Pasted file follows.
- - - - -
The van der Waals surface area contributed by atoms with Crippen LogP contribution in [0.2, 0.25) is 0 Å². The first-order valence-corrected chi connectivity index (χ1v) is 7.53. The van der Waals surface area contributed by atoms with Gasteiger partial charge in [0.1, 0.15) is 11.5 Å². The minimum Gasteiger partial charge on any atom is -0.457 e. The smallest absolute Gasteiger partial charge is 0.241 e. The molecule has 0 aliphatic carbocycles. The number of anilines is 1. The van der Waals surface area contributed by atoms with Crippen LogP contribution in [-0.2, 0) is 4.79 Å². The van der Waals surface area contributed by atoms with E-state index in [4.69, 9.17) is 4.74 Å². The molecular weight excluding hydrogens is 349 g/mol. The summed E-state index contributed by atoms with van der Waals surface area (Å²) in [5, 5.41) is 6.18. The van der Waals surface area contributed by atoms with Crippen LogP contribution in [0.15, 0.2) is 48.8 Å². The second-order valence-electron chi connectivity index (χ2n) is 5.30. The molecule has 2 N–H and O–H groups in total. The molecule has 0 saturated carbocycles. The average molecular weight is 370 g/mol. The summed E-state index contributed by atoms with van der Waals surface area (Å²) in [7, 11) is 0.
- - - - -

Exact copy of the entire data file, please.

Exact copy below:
The van der Waals surface area contributed by atoms with Crippen LogP contribution in [0.2, 0.25) is 0 Å². The first-order valence-corrected chi connectivity index (χ1v) is 7.53. The van der Waals surface area contributed by atoms with Gasteiger partial charge in [0.1, 0.15) is 11.5 Å². The minimum Gasteiger partial charge on any atom is -0.457 e. The smallest absolute Gasteiger partial charge is 0.241 e. The molecule has 0 aliphatic carbocycles. The number of anilines is 1. The van der Waals surface area contributed by atoms with Crippen LogP contribution in [-0.2, 0) is 4.79 Å². The van der Waals surface area contributed by atoms with E-state index in [4.69, 9.17) is 4.74 Å². The molecular weight excluding hydrogens is 349 g/mol. The summed E-state index contributed by atoms with van der Waals surface area (Å²) in [5, 5.41) is 6.18. The van der Waals surface area contributed by atoms with Crippen LogP contribution in [0.15, 0.2) is 48.8 Å². The second-order valence-electron chi connectivity index (χ2n) is 5.30. The molecule has 2 N–H and O–H groups in total. The molecule has 0 saturated carbocycles. The average molecular weight is 370 g/mol. The summed E-state index contributed by atoms with van der Waals surface area (Å²) in [7, 11) is 0.